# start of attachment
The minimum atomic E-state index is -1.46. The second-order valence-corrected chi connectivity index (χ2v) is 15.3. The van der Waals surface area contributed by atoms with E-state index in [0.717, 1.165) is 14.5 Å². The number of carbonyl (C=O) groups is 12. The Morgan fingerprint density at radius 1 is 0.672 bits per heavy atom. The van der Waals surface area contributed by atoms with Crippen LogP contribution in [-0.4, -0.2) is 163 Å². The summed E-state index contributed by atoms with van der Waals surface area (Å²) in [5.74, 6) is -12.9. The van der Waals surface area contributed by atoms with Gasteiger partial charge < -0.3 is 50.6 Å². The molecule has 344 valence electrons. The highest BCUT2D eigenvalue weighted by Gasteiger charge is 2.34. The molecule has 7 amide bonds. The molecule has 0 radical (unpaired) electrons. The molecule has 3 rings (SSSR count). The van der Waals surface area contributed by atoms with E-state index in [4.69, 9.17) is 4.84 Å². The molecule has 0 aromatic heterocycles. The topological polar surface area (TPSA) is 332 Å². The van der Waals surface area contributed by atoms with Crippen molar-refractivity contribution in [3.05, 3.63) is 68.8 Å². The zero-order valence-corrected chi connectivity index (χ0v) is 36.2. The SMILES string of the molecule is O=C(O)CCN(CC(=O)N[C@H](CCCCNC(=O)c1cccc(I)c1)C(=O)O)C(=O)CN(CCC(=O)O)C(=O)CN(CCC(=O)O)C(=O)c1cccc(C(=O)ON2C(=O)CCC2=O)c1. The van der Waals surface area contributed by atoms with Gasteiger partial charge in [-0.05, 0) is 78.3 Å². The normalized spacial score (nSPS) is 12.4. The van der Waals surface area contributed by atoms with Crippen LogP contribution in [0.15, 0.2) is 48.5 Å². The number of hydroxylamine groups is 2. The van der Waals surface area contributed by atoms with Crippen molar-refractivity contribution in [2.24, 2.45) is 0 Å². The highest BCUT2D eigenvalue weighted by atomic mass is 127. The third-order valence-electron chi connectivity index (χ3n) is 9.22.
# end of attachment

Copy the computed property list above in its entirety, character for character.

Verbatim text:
The minimum atomic E-state index is -1.46. The second-order valence-corrected chi connectivity index (χ2v) is 15.3. The van der Waals surface area contributed by atoms with E-state index in [0.717, 1.165) is 14.5 Å². The number of carbonyl (C=O) groups is 12. The Morgan fingerprint density at radius 1 is 0.672 bits per heavy atom. The van der Waals surface area contributed by atoms with Crippen LogP contribution in [-0.4, -0.2) is 163 Å². The summed E-state index contributed by atoms with van der Waals surface area (Å²) in [5.74, 6) is -12.9. The van der Waals surface area contributed by atoms with Gasteiger partial charge < -0.3 is 50.6 Å². The molecule has 344 valence electrons. The highest BCUT2D eigenvalue weighted by Gasteiger charge is 2.34. The molecule has 7 amide bonds. The molecule has 0 radical (unpaired) electrons. The molecule has 3 rings (SSSR count). The van der Waals surface area contributed by atoms with E-state index in [4.69, 9.17) is 4.84 Å². The molecule has 0 aromatic heterocycles. The topological polar surface area (TPSA) is 332 Å². The van der Waals surface area contributed by atoms with Crippen molar-refractivity contribution in [3.05, 3.63) is 68.8 Å². The zero-order valence-corrected chi connectivity index (χ0v) is 36.2. The SMILES string of the molecule is O=C(O)CCN(CC(=O)N[C@H](CCCCNC(=O)c1cccc(I)c1)C(=O)O)C(=O)CN(CCC(=O)O)C(=O)CN(CCC(=O)O)C(=O)c1cccc(C(=O)ON2C(=O)CCC2=O)c1. The van der Waals surface area contributed by atoms with Gasteiger partial charge in [-0.05, 0) is 78.3 Å². The normalized spacial score (nSPS) is 12.4. The van der Waals surface area contributed by atoms with Crippen LogP contribution in [0.15, 0.2) is 48.5 Å². The number of hydroxylamine groups is 2. The van der Waals surface area contributed by atoms with Crippen molar-refractivity contribution in [2.24, 2.45) is 0 Å². The highest BCUT2D eigenvalue weighted by atomic mass is 127. The third-order valence-electron chi connectivity index (χ3n) is 9.22.